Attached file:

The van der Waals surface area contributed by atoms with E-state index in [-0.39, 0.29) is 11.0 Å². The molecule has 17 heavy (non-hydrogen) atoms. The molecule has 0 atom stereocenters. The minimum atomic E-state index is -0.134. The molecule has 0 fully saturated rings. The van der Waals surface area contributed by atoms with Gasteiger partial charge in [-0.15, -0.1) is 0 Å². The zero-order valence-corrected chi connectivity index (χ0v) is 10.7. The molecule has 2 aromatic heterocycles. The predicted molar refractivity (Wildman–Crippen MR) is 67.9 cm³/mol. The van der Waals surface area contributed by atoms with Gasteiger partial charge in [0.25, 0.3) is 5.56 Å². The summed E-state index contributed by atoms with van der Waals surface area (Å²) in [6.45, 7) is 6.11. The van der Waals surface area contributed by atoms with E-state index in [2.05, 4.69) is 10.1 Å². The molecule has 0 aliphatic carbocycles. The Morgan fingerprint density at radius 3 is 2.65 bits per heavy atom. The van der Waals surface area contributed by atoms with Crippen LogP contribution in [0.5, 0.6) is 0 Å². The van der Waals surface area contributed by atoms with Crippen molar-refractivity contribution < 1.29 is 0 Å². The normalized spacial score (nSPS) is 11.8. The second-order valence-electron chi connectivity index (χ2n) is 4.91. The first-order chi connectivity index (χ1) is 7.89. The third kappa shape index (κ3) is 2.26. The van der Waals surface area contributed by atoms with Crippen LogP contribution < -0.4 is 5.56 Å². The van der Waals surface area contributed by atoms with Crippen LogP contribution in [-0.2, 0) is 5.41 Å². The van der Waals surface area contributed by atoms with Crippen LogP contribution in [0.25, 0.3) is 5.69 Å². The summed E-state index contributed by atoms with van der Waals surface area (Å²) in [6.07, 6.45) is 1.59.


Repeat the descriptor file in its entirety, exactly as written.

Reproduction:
The van der Waals surface area contributed by atoms with E-state index in [-0.39, 0.29) is 11.0 Å². The molecule has 17 heavy (non-hydrogen) atoms. The molecule has 0 atom stereocenters. The minimum atomic E-state index is -0.134. The molecule has 0 fully saturated rings. The van der Waals surface area contributed by atoms with Gasteiger partial charge in [-0.15, -0.1) is 0 Å². The zero-order valence-corrected chi connectivity index (χ0v) is 10.7. The molecule has 2 aromatic heterocycles. The predicted molar refractivity (Wildman–Crippen MR) is 67.9 cm³/mol. The van der Waals surface area contributed by atoms with Gasteiger partial charge in [0.25, 0.3) is 5.56 Å². The summed E-state index contributed by atoms with van der Waals surface area (Å²) in [6.45, 7) is 6.11. The van der Waals surface area contributed by atoms with E-state index in [2.05, 4.69) is 10.1 Å². The molecule has 0 aliphatic carbocycles. The Morgan fingerprint density at radius 3 is 2.65 bits per heavy atom. The van der Waals surface area contributed by atoms with Crippen LogP contribution in [0.5, 0.6) is 0 Å². The van der Waals surface area contributed by atoms with Crippen molar-refractivity contribution < 1.29 is 0 Å². The normalized spacial score (nSPS) is 11.8. The second-order valence-electron chi connectivity index (χ2n) is 4.91. The first-order chi connectivity index (χ1) is 7.89. The third kappa shape index (κ3) is 2.26. The van der Waals surface area contributed by atoms with Crippen LogP contribution < -0.4 is 5.56 Å². The van der Waals surface area contributed by atoms with Crippen LogP contribution in [-0.2, 0) is 5.41 Å². The van der Waals surface area contributed by atoms with Crippen LogP contribution in [0.25, 0.3) is 5.69 Å². The summed E-state index contributed by atoms with van der Waals surface area (Å²) in [6.07, 6.45) is 1.59.